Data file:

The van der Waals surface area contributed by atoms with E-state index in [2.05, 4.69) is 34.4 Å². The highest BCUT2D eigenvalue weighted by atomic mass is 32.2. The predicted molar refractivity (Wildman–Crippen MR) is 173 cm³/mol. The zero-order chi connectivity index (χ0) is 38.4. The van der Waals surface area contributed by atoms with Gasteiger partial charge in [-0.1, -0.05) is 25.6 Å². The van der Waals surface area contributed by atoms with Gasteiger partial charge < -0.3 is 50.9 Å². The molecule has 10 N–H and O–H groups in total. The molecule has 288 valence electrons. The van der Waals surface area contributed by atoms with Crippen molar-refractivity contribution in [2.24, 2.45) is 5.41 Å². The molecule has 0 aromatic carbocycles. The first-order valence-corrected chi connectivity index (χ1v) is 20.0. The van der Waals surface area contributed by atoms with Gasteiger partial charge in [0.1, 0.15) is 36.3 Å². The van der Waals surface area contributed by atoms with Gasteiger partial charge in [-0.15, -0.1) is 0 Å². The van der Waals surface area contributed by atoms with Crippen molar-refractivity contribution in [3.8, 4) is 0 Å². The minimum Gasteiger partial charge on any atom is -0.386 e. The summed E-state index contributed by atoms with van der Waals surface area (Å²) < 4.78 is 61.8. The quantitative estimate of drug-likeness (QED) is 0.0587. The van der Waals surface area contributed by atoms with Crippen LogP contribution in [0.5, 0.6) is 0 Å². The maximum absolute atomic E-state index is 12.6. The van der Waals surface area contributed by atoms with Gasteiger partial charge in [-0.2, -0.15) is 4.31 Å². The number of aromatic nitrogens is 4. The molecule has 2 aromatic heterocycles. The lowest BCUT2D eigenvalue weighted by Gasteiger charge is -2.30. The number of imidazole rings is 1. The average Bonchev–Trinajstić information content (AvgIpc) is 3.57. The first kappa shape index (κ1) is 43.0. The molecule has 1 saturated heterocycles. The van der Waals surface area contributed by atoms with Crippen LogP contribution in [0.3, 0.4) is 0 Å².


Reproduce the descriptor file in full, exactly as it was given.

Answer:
The van der Waals surface area contributed by atoms with E-state index in [2.05, 4.69) is 34.4 Å². The highest BCUT2D eigenvalue weighted by atomic mass is 32.2. The predicted molar refractivity (Wildman–Crippen MR) is 173 cm³/mol. The zero-order chi connectivity index (χ0) is 38.4. The van der Waals surface area contributed by atoms with Gasteiger partial charge in [-0.1, -0.05) is 25.6 Å². The van der Waals surface area contributed by atoms with Gasteiger partial charge < -0.3 is 50.9 Å². The molecule has 10 N–H and O–H groups in total. The molecule has 288 valence electrons. The van der Waals surface area contributed by atoms with Crippen molar-refractivity contribution in [2.24, 2.45) is 5.41 Å². The molecule has 0 aromatic carbocycles. The first-order valence-corrected chi connectivity index (χ1v) is 20.0. The van der Waals surface area contributed by atoms with Gasteiger partial charge in [0.1, 0.15) is 36.3 Å². The van der Waals surface area contributed by atoms with Gasteiger partial charge in [-0.15, -0.1) is 0 Å². The van der Waals surface area contributed by atoms with Crippen molar-refractivity contribution in [3.8, 4) is 0 Å². The minimum Gasteiger partial charge on any atom is -0.386 e. The summed E-state index contributed by atoms with van der Waals surface area (Å²) < 4.78 is 61.8. The quantitative estimate of drug-likeness (QED) is 0.0587. The van der Waals surface area contributed by atoms with Crippen LogP contribution in [0.5, 0.6) is 0 Å². The maximum absolute atomic E-state index is 12.6. The van der Waals surface area contributed by atoms with Gasteiger partial charge in [-0.2, -0.15) is 4.31 Å². The number of aromatic nitrogens is 4. The molecule has 2 aromatic heterocycles. The lowest BCUT2D eigenvalue weighted by Gasteiger charge is -2.30. The number of imidazole rings is 1. The average Bonchev–Trinajstić information content (AvgIpc) is 3.57. The first kappa shape index (κ1) is 43.0. The molecule has 1 saturated heterocycles. The van der Waals surface area contributed by atoms with Crippen LogP contribution in [0.3, 0.4) is 0 Å².